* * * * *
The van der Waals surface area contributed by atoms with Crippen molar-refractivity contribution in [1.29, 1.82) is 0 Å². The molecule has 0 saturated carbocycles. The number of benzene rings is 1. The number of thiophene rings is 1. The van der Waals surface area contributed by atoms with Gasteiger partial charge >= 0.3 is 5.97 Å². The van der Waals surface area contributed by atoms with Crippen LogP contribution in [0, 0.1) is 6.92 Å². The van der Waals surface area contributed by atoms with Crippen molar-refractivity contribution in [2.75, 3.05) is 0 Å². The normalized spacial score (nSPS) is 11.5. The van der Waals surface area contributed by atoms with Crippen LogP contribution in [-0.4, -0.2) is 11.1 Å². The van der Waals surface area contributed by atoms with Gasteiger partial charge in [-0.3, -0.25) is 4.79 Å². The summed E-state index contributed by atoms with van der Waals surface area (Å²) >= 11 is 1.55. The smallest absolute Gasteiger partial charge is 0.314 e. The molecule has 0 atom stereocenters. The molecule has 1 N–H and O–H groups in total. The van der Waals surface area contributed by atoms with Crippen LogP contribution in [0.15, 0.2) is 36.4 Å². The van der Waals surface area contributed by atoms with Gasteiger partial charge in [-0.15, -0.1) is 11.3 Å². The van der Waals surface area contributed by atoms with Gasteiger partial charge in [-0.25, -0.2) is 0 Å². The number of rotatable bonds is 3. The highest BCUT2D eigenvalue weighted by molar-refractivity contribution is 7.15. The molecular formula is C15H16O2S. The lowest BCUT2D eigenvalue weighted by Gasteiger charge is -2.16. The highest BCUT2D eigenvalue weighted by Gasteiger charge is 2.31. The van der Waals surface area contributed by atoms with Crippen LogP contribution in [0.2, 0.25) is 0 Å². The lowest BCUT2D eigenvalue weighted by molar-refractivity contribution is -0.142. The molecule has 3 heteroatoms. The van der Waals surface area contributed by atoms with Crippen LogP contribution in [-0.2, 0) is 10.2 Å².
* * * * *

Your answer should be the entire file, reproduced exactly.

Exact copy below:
The van der Waals surface area contributed by atoms with Crippen molar-refractivity contribution in [1.29, 1.82) is 0 Å². The molecule has 0 saturated carbocycles. The number of benzene rings is 1. The number of thiophene rings is 1. The van der Waals surface area contributed by atoms with Gasteiger partial charge >= 0.3 is 5.97 Å². The van der Waals surface area contributed by atoms with Crippen LogP contribution in [0, 0.1) is 6.92 Å². The van der Waals surface area contributed by atoms with Crippen molar-refractivity contribution in [2.75, 3.05) is 0 Å². The normalized spacial score (nSPS) is 11.5. The van der Waals surface area contributed by atoms with Crippen LogP contribution in [-0.4, -0.2) is 11.1 Å². The van der Waals surface area contributed by atoms with Gasteiger partial charge in [-0.3, -0.25) is 4.79 Å². The summed E-state index contributed by atoms with van der Waals surface area (Å²) >= 11 is 1.55. The smallest absolute Gasteiger partial charge is 0.314 e. The molecule has 0 atom stereocenters. The molecule has 1 N–H and O–H groups in total. The van der Waals surface area contributed by atoms with Crippen LogP contribution in [0.15, 0.2) is 36.4 Å². The van der Waals surface area contributed by atoms with Gasteiger partial charge in [-0.15, -0.1) is 11.3 Å². The van der Waals surface area contributed by atoms with Gasteiger partial charge in [-0.25, -0.2) is 0 Å². The number of rotatable bonds is 3. The highest BCUT2D eigenvalue weighted by molar-refractivity contribution is 7.15. The molecular formula is C15H16O2S. The lowest BCUT2D eigenvalue weighted by Gasteiger charge is -2.16. The highest BCUT2D eigenvalue weighted by Gasteiger charge is 2.31. The van der Waals surface area contributed by atoms with Crippen LogP contribution in [0.2, 0.25) is 0 Å². The lowest BCUT2D eigenvalue weighted by molar-refractivity contribution is -0.142. The molecule has 3 heteroatoms. The van der Waals surface area contributed by atoms with Crippen LogP contribution in [-0.2, 0) is 10.2 Å².